Springing from our celebration of Surrealism, officially born a century ago, we called for contributors to reflect upon a concept central to the movement: the unconscious. We combined the notion with a few related ones: the unknown and the unsaid. This theme, we noted in our call for contributions, represents “a call for honesty and courage,” an invitation to share the ways in which one faces and explores the depths of one’s psyche and uncover what is repressed, unknown, and unsaid. How does one allow one’s unconscious to express itself and, more specifically for visual artists, how does one make visible what is repressed and buried inside oneself? Ultimately, why does one feel compelled to undertake such exploration facing hidden realities and what does such exploration reveal? And finally, why is that important?

Painter Eva Rose Goetz talks about her work from this past year, which “became informed by personal loss and collective grieving.” Her paintings, at first glance cheerfully colorful and brilliantly patterned, allowed her to explore what she calls “the land of grief”—a term that recurs in her art. Her works, “breadcrumbs and stones,” lead her through a journey—at times walking, at others floating—through the varied landscapes of grief. Affectingly, Goetz talks about the grieving process in Judaism and how through ritual a new relationship can be established between the living and the dead—it is indeed a journey.

The idea of a journey appears as well in Elizabeth Fox’s reflections on paintings that tackle the unknown. Not surprisingly we find figures in motion, “navigat[ing] the layers of existence,” engaged in travel of self-discovery and transformation. As her works contemplate impermanence and the passage of time, the different stages of life, one’s place in the world and in society, and “the eternal quest for meaning and connection in an ever-changing world,” they help her see “the unseeable.”

In a “practice [that] moves fluidly between film, music, drawing/collage, sewing, and sculptural forms,” Nancy Andrews considers “the unknown and the unknowable.” Reflecting upon the impact of medium choices and the presence or absence of control in engaging with mystery, Andrews discusses how she uses material drawn from dreams, assembling disparate elements into a narrative, and how ultimately art can help deal with “very dark places that are beyond total comprehension” in order “to survive and try to thrive.”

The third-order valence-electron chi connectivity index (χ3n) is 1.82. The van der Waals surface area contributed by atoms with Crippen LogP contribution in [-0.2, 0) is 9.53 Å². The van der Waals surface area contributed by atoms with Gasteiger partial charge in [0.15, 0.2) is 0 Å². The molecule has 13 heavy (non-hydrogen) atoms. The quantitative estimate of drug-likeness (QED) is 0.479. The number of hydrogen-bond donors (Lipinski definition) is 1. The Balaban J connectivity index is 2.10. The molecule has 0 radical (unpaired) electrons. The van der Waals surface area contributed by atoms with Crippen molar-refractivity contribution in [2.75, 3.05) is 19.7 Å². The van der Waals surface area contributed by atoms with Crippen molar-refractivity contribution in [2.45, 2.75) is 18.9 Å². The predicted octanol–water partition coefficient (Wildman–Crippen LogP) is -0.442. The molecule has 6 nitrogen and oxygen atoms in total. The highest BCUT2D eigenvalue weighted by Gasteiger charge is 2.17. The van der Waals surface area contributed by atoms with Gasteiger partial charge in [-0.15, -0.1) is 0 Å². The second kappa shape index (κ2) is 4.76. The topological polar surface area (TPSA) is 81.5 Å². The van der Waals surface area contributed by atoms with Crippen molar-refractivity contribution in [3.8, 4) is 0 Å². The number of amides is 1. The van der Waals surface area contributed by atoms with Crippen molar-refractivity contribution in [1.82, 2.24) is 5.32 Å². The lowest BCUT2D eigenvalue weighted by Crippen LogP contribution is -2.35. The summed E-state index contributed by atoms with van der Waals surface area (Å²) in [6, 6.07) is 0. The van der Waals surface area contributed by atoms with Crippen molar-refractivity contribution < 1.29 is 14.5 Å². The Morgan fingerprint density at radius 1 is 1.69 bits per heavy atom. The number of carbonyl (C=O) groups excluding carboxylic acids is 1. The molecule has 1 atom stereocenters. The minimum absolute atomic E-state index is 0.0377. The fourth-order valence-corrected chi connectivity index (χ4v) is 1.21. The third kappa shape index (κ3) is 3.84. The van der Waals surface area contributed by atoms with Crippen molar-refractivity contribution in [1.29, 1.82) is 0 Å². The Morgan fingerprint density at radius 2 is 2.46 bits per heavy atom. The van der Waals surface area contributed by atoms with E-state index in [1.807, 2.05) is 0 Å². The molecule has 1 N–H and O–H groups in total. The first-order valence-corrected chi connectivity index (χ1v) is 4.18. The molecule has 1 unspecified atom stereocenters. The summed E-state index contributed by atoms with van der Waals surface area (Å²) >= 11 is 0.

Edgar Allen Beem writes about Michael Waterman, whose art he characterizes as “Gentle Social Surrealism.” An intuitive painter, Waterman melds the observable and the imaginary, so we can witness “a person turning into a building, perhaps, or the sea into a city.” Waterman’s native city of Portland becomes a “fairytale city populated not only by angels, giants, mermaids, and mythical creatures but also family, friends, neighbors, and spectral beings.”

On the occasion of Emilie Stark-Menneg’s exhibition at the Farnsworth, Chris Crosman discusses her paintings and videos, which offer a glimpse into “a special world like no other, like nothing else encountered of and in this world” and in which “no secrets [are] withheld.” In Stark-Menneg’s “cropped, collaged and fabricated dreams,” references (both iconographic and material) to famous works of art abound. We are reminded of Sigmund Freud’s description of the “dream work” in which elements culled from the waking hours are rearranged into a mysterious and captivating narrative.

For Carey Cameron “outsider” artists are “’insiders’ in the sense that their inspiration comes from deep inside themselves, with filters or barriers that are friable or just plain non-existent.” Cameron shares works by Ken Bryant noting that “[h]is art is so guileless, so close to the unconscious, and so close to revealing the unknown and the unsaid, that it has the effect of causing my own consciousness to dissolve . . . in the act of looking at it.”

Reed McLean offers a meditation on creation and destruction, evoking an artist who, “on a cold fall night in rural Maine . . . is called to fulfill her unconscious need to be free of her work.”

Claire Millikin writes about Duane Slick whose works were recently on view at Bates College in an exhibition of contemporary Indigenous artists. Slick’s “coyote portraits” were inspired by shadows cast by a mask and in the resulting images “the coyotes speak to us in their hallucinatory three-dimensional multicolor layers” while also confronting the United States’ repressed memories of genocide.

Lucy Lippard writes about a 2022 exhibition in which eco-artist Stephanie Garon “incorporates a number of issues: art, of course, as well as land use, history, cultural colonialism, indigenous rights, and environmental justice.” Mining in the state of Maine is particularly relevant to this issue: as Lippard notes, this “factor in the state’s environmental history” has been kept remarkably concealed. Through this multimedia and “multilayered” show, Garon reminds us of how Freud compared the therapist’s work to that of the archeologist, bringing to light long-buried secrets (hence his term of “depth psychology”).

Gianne Conard reports on Kindred Futures: Through Our Eyes, an exhibition held at Waterfall Arts last February that presented the work of “four Maine artists from underrepresented or historically marginalized perspectives.” In works that draw “from several cultures’ stories, repressed histories, atavistic dreams, and extensive research,” the artists engage with the past, often revealing aspects that have been excluded, and in doing so, enable a projection into the future.